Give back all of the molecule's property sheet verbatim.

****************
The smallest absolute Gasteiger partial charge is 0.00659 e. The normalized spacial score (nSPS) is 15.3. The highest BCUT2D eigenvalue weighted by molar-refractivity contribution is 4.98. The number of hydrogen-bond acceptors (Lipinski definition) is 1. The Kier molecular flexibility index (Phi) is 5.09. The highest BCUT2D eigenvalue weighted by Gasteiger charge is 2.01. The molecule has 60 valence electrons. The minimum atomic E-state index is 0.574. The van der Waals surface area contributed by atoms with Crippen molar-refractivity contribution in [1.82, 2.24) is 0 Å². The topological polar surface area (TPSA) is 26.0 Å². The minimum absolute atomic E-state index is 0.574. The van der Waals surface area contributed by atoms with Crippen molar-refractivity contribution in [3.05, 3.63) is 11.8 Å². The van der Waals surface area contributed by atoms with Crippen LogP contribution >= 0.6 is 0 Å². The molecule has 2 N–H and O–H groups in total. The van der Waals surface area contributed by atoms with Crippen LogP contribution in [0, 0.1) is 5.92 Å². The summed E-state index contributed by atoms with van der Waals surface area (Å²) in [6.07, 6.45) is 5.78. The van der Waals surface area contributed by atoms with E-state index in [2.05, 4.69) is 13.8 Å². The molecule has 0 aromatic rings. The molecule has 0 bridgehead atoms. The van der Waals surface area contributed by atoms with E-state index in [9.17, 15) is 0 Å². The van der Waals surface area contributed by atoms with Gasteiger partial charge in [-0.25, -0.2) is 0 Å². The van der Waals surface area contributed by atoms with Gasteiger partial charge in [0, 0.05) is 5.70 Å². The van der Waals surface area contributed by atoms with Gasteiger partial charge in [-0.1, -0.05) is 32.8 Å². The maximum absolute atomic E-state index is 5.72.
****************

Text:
The smallest absolute Gasteiger partial charge is 0.00659 e. The normalized spacial score (nSPS) is 15.3. The highest BCUT2D eigenvalue weighted by molar-refractivity contribution is 4.98. The number of hydrogen-bond acceptors (Lipinski definition) is 1. The Kier molecular flexibility index (Phi) is 5.09. The highest BCUT2D eigenvalue weighted by Gasteiger charge is 2.01. The molecule has 60 valence electrons. The minimum atomic E-state index is 0.574. The van der Waals surface area contributed by atoms with Crippen molar-refractivity contribution in [1.82, 2.24) is 0 Å². The topological polar surface area (TPSA) is 26.0 Å². The minimum absolute atomic E-state index is 0.574. The van der Waals surface area contributed by atoms with Crippen molar-refractivity contribution in [3.05, 3.63) is 11.8 Å². The van der Waals surface area contributed by atoms with Crippen LogP contribution >= 0.6 is 0 Å². The molecule has 2 N–H and O–H groups in total. The van der Waals surface area contributed by atoms with Crippen LogP contribution in [0, 0.1) is 5.92 Å². The summed E-state index contributed by atoms with van der Waals surface area (Å²) in [6.07, 6.45) is 5.78. The van der Waals surface area contributed by atoms with E-state index in [2.05, 4.69) is 13.8 Å². The molecule has 0 aromatic rings. The molecule has 0 bridgehead atoms. The van der Waals surface area contributed by atoms with E-state index in [9.17, 15) is 0 Å². The van der Waals surface area contributed by atoms with Gasteiger partial charge in [-0.25, -0.2) is 0 Å². The van der Waals surface area contributed by atoms with Gasteiger partial charge in [0, 0.05) is 5.70 Å². The van der Waals surface area contributed by atoms with Gasteiger partial charge in [-0.1, -0.05) is 32.8 Å². The maximum absolute atomic E-state index is 5.72.